Commit f257c6b8 authored by Swann Perarnau's avatar Swann Perarnau
Browse files

Merge branch 'design-doc' into 'master'

[doc] add documentation on design/workflow

Closes #29

See merge request !33
parents 2b7beab0 3beecba2
Pipeline #6847 passed with stage
in 19 minutes and 11 seconds
......@@ -2,9 +2,25 @@ Contributing to The Project
The following is a set of guidelines for contributing to this project. These
are guidelines, not rules, so use your best judgement and feel free to propose
are guidelines, not rules, so use your best judgment and feel free to propose
changes. For information about the overall design of the library and general
coding guidelines, see the `DESIGN.markdown` file.
## Contribution Workflow
We basically follow the [Gitlab Flow](
- `master` is the primary branch for up-to-date development
- any new feature/development should go into a `feature-branch` based of
`master` and merge into `master` after.
- we follow a `semi-linear history with merge commits` strategy: each merge
request should include clean commits, but only the HEAD and merge commit
need to pass CI.
- if the feature branch is not too complex, a single commit, even from a
squash is okay. If the feature branch includes too many changes, each major
change should appear in its own commit.
- to help with in-development work, CI will not activate on branches with
names started with wip/
## Commit Messages Styleguide
- use present tense, imperative mood
Overall Design and Coding Guidelines
The AML codebase try to follow a small set of overarching principles in its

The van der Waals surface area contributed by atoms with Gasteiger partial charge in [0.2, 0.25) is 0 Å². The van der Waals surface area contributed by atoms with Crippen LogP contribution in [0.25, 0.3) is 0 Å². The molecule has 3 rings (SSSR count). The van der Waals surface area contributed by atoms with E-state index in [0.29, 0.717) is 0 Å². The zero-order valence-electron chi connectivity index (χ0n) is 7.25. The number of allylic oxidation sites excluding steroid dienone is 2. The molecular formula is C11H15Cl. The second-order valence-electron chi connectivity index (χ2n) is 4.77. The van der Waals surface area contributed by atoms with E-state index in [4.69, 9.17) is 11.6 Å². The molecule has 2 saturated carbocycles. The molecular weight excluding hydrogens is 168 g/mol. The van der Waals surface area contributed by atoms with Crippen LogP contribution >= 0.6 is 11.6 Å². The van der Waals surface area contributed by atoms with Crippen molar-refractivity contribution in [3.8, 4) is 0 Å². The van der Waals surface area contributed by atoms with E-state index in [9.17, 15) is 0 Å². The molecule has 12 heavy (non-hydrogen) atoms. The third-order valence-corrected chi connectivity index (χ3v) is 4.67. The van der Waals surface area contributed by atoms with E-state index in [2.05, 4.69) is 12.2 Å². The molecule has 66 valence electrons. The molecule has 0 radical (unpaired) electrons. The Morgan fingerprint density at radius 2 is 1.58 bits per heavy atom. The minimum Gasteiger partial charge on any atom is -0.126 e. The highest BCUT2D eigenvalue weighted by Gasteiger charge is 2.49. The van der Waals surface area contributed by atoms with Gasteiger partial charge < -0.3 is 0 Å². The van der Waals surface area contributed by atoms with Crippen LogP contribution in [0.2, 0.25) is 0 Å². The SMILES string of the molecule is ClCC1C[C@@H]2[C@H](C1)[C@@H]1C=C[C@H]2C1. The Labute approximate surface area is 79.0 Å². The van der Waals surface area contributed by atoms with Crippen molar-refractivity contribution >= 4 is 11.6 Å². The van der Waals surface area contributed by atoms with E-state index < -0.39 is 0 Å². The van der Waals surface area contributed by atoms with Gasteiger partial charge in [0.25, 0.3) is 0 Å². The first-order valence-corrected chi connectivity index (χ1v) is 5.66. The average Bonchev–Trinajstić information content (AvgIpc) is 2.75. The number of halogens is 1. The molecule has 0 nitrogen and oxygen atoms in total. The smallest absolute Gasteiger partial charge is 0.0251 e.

design, as well as some more specific code style constraints.
## Overal Design Principles
At its core, AML is able to provide access to established, well known
abstractions inside a common toolbox, with the more flexibility possible.
Abstractions are made available through __building blocks__, each representing
a single abstraction. Each building block is separated into a __generic__ API
for operations that the abstraction provides, and __implementations__ of those
operations for a specific implementation of the abstraction.
The following principles apply when designing abstractions and implementations:
1. Abstractions should be kept as minimal and as separated as possible: if two
different functionalities seem to involve different kinds of concepts that
could be dealt with or configured independently, they should be split into
different building block
2. Customization of a building block should happen at creation time: the goal
is to make it easy for users to evaluate different configurations options with
minimal impact on the inner code of the application
3. Creating a new implementation of a building block is preferred to adding
complexity to an existing implementation.
4. Building blocks should interact with each other through the generic API, but
specific implementations are allowed to break this rule for
performance-oriented reasons. A generic version should still be available.
5. Its okay for an implementation not to work unless the building block it
depends on are from specific implementations. If possible, checks and error
codes should be used to enforce correctness.
6. Neither the opaque structures used for the generic API nor the actual
structures used by implementations are private, as users should be able to
customize any of those on the fly. That goes also for functions.
## Coding Guidelines
1. no `static` functions inside implementations, users should be able to create
their own custom building block by combining existing code.
2. no `const` pointers to functions or other objects, for the same reasons.
3. no `void` return type, unless no implementation can ever fail.
4. macros are UPPERCASE_WITH_UNDERSCORES, function lowercase_with_underscores
5. All functions/macros should start with aml/AML followed by the name of the
building block involved.
Markdown is supported
0% or .
You are about to add 0 people to the discussion. Proceed with caution.
Finish editing this message first!
Please register or to comment